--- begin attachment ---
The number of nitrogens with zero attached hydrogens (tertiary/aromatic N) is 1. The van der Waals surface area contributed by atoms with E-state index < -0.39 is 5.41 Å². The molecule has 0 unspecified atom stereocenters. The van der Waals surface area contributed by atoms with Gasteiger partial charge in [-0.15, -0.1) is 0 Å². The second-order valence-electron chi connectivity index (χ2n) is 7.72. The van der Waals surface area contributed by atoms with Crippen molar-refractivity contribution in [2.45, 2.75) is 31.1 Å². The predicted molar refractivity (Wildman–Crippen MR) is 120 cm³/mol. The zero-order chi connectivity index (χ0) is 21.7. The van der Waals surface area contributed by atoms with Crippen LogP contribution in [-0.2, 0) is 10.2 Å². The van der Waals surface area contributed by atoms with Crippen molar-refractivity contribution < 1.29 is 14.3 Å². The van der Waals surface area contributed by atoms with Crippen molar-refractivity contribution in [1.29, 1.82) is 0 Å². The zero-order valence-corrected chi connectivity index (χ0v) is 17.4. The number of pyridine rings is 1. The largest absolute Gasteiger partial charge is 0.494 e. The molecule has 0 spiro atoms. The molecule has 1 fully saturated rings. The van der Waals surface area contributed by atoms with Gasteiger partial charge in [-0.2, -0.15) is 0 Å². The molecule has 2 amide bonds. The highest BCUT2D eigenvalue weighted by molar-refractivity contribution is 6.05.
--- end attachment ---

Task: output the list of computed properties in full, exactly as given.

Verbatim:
The number of nitrogens with zero attached hydrogens (tertiary/aromatic N) is 1. The van der Waals surface area contributed by atoms with E-state index < -0.39 is 5.41 Å². The molecule has 0 unspecified atom stereocenters. The van der Waals surface area contributed by atoms with Gasteiger partial charge in [-0.15, -0.1) is 0 Å². The second-order valence-electron chi connectivity index (χ2n) is 7.72. The van der Waals surface area contributed by atoms with Crippen molar-refractivity contribution in [2.45, 2.75) is 31.1 Å². The predicted molar refractivity (Wildman–Crippen MR) is 120 cm³/mol. The zero-order chi connectivity index (χ0) is 21.7. The van der Waals surface area contributed by atoms with Crippen LogP contribution in [-0.2, 0) is 10.2 Å². The van der Waals surface area contributed by atoms with Crippen molar-refractivity contribution < 1.29 is 14.3 Å². The van der Waals surface area contributed by atoms with Crippen molar-refractivity contribution in [1.29, 1.82) is 0 Å². The zero-order valence-corrected chi connectivity index (χ0v) is 17.4. The number of pyridine rings is 1. The largest absolute Gasteiger partial charge is 0.494 e. The molecule has 0 spiro atoms. The molecule has 1 fully saturated rings. The van der Waals surface area contributed by atoms with Gasteiger partial charge in [-0.2, -0.15) is 0 Å². The molecule has 2 amide bonds. The highest BCUT2D eigenvalue weighted by molar-refractivity contribution is 6.05.